Quebec’s mining operators need a boost from the province, not a hand reaching into their pockets – by Peter Hadekel (Montreal Gazette – May 7, 2013)

MONTREAL — Most observers are describing Quebec’s new regime on mining royalties as a retreat from the election promises made last year by the Parti Québécois.

But while the damage isn’t as bad as first feared, the new policy adds up to a missed opportunity. At a time when mining investment is slowing down because of tumbling metal prices and weak interest from the financial community, mining operators need a boost from the Quebec government, not a hand reaching into their pockets.

Industry officials are disappointed that the new policy fails to take stock of the uncertain economic context facing the mining business.

“The cost of doing business is constantly increasing and adding another layer of taxation is certainly not the best policy,” said Michel Rathier, a consultant at KPMG Secor.

During the election campaign, the PQ promised to double the royalties on mining operations, arguing that companies were getting too sweet a deal compared with other jurisdictions around the world.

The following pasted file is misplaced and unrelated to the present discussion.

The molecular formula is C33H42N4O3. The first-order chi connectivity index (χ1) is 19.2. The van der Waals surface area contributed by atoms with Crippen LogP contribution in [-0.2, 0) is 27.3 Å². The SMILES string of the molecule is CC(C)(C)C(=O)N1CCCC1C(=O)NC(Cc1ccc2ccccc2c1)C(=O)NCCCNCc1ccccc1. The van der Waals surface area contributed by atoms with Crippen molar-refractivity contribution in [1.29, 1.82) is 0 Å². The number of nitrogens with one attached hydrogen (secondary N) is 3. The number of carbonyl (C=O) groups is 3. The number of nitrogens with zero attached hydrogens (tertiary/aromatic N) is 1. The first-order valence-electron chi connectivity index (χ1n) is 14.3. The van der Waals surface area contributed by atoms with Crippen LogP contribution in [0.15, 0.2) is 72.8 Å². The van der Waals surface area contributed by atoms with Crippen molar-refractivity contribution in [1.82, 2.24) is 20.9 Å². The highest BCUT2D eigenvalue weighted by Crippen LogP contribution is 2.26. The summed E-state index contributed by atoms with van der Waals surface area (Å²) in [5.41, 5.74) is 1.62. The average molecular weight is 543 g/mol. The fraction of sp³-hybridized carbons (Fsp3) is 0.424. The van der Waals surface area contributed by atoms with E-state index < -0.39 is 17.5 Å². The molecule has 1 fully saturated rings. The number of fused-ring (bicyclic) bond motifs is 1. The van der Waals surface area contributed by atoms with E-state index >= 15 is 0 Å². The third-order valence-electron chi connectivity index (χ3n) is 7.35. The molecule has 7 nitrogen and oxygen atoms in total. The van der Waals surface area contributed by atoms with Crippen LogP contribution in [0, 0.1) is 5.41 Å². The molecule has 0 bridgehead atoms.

The party proposed a five-per-cent royalty on the value of production from each mine, whether it made or lost money, and a 30-per-cent “supertax” on profits above eight per cent.

That proposal met stiff opposition, so the government has backtracked. Under the new plan, companies will pay either a tax on profit or a tax on production — whichever is greater.

The tax on the value of production would be one per cent on the first $80 million of ore extracted, rising to four per cent after that. The tax on profit would remain at 16 per cent on profit margins up to 35 per cent and then begin to rise above that level.

But even with the PQ’s retreat, the new regime would be more punitive than the current one. And there’s a fair bit of uncertainty surrounding the minority government’s plan, which is not scheduled to take effect until Dec. 31.

First, there’s the matter of legislative detail. How will the new policy be translated into law?

Second, there’s the question of whether opposition parties will support the bill or demand changes.

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